Kevin Honeycutt is a teacher educator for the Educational Services and Staff Development Association of Central Kansas.  He used to teach art and continues to bring incredible creativity into his work.  He wrote and helped produce this video, "I Need My Teachers To Learn."

I saw this just days after our awesome local technology conference, the Walled Lake Spice it Up Conference.  Feedback from the conference has been overwhelmingly positive.  Lots of new learning took place for sure!

Wednesday, August 19, 2009

Spice it Up! 2009

The Walled Lake Consolidated Schools Spice it Up! Technology Conference is on Thursday, August 27, from 8am-3pm. All WL staff are welcome to attend. This annual sharing of best practices in education comes to you as a result of the efforts of dedicated teachers and leaders of educational technology. This year’s presenters come from Walled Lake, Oakland Schools, and the One-to-One Institute. There are 50 session offerings this year!

The conference brochure/schedule of sessions is now available for download:

Electronic handouts will be posted here.

Friday, August 7, 2009

Call for Speakers

Apply now to present at an upcoming educational technology conference! 

  1. Collaborative Tools Conference – Nov 13 at Macomb ISD.  Call for Speakers Application due Sept 28.

  2. MACUL Conference – March 11 & 12 in Grand Rapids.  Call for Speakers Application is due Sept 29.

Perks for both:  Free registration and great learning and networking opportunities.

Tuesday, August 4, 2009

Getting Started with One-to-One

Among other things, I am a Digital Coach for the One-to-One Institute.   I'll be spending two weeks facilitating professional development with teachers from Coopersville Public Schools, near Grand Rapids, MI.  Today was my first day working with the teachers.  I feel a great responsibility in helping them prepare and get off to a good start.  Lots of time is being spent on PBL and the changing role of the teacher and the students.  I started the day comparing the work required to remodel your kitchen to the work required when starting a one-to-one program (thank you for the idea, Sheryl Nussbaum-Beach!) 

I'm able to put myself in their shoes, as I was there about ten years ago, feeling excited and overwhelmed at the same time.  I've learned many things about what makes a one-to-one proram successful over the past ten years, and I'm enjoying sharing stories and lessons learned with the Coopersville teachers.  The reflection process brings me energy and confidence that technology be used as part of much needed school reform.

Tuesday, July 21, 2009

15 Free Podcasts and Online Lectures for Teachers

This is a guest post from education writer Karen Schweitzer. Karen specializes in education technology uses and aids. She also writes about online education for  Thanks, Karen!



The web is an excellent place for teachers to learn about integrating technology in the classroom. There are many different podcasts and lectures that have been created specifically for people who want to explore this topic. Here are 15 free podcasts and online lectures that would be useful to almost any 21st century teacher.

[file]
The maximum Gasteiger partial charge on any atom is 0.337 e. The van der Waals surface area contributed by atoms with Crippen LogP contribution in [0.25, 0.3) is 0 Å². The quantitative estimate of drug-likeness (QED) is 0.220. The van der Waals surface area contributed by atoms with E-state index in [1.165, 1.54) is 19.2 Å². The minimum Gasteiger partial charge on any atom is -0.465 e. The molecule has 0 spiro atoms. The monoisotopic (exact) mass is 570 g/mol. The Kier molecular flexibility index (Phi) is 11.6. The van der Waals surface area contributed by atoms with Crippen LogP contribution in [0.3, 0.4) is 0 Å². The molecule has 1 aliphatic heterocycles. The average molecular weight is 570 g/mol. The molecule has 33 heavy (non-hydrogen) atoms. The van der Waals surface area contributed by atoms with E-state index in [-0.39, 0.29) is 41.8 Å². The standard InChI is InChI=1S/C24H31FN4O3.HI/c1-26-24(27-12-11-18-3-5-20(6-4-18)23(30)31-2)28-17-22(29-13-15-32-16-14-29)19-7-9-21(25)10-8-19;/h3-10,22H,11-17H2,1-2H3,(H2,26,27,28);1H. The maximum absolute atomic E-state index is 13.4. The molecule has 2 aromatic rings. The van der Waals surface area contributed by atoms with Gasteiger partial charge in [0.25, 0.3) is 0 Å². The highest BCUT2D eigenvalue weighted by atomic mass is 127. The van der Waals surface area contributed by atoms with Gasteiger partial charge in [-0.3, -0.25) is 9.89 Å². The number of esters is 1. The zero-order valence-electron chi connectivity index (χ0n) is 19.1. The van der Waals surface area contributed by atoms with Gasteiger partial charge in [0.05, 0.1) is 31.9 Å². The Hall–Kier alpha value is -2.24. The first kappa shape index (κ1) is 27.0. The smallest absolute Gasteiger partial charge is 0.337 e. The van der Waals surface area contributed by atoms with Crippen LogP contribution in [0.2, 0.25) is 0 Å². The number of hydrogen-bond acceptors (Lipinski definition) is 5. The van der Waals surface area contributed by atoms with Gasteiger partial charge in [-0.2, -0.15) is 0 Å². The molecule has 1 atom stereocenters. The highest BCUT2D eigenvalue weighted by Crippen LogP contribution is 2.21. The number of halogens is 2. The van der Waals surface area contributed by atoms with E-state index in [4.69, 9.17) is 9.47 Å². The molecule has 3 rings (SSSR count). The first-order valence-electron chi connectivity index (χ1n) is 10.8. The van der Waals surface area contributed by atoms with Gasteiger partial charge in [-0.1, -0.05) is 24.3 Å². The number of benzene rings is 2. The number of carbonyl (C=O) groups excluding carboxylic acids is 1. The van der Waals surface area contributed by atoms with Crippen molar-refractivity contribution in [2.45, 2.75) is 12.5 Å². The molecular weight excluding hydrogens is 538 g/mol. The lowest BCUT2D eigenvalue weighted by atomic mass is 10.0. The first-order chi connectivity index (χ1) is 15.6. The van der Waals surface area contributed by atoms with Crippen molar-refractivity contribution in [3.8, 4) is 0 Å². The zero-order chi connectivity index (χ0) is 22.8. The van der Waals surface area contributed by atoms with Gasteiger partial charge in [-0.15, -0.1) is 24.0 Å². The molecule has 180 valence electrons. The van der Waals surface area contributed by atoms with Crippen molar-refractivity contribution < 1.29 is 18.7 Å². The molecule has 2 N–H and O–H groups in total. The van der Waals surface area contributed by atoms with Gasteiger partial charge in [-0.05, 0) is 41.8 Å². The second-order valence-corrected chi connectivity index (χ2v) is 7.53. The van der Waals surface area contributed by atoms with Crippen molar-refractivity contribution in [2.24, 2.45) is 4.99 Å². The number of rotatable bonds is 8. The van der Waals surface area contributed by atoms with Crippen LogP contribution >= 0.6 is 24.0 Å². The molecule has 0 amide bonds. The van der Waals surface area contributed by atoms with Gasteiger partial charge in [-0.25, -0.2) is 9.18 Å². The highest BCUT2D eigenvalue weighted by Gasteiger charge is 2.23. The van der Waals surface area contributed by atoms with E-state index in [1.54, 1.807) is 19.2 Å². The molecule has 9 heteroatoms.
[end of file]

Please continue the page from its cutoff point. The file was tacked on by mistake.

The Education Podcast Network - The Education Podcast Network is a great place to find podcasts and online lectures on nearly every topic imaginable. This landmark website brings education podcasts from all over together in one place.


The Teacher's Podcast - Hosted by Dr. Kathy King and Mark Gura, this teacher podcast features education technology news, views, research, and resources that can be used in the classroom.


TILT - TILT (Teachers Improving Learning with Technology) is a popular video podcast for teachers who want to learn more about technology integration. The vidcast welcomes questions and submissions from other teachers and posts updates regularly.


Teachers Teaching Teachers This education technology podcast was created by teachers for teachers. Episodes include tips on teaching in the 21st century as well as information on tech tools and teaching aids.


NPR Education Podcasts - NPR's Education Podcasts provide up-to-date news for teachers. Episodes also touch on the different ways teachers are using technology in the classroom.


It's Elementary - Created for elementary school teachers, this EdTalk podcast covers everything from education technology and teaching aids to learning environments.


Teacher Institute Podcasts - The Exploratorium offers a wonderful collection of Teacher Institute Podcasts. These short, teacher-created podcasts are easy to listen to and full of valuable teaching tips.


ESL Teacher Talk - ESL Teacher Talk is an excellent podcast for ESL and EFL teachers. Episodes include interviews, teaching tips and ideas, games, activities, information on education technology and other useful resources.


The English Teacher John Show This popular podcast for English teachers and learners is hosted by English Teacher John. The podcast is fun to listen to and has listeners in nearly 70 countries.


Educating Educators Lecture - The WGBH hosts this lecture by Dr. Margaret McKenna, who discusses the education and training of teachers. Dr. McKenna also talks about the essential tools teachers need to do their job in the classroom.


K-12 Security Lecture - CERIAS (Center for Education and Research in Information Assurance and Security) provides a series of online audio, video, and text lectures to increase teacher awareness about student privacy and security for K-12 school information systems. The lectures discuss how teachers can keep students and information safe from online threats and vulnerabilities.


Creativity Lecture - In this video lecture, Ken Robinson (TEDTalks) entertains and educates teachers about the importance of nurturing creativity in today's schools. The lecture is short--lasting only 20 minutes--but it does offer profound food for thought.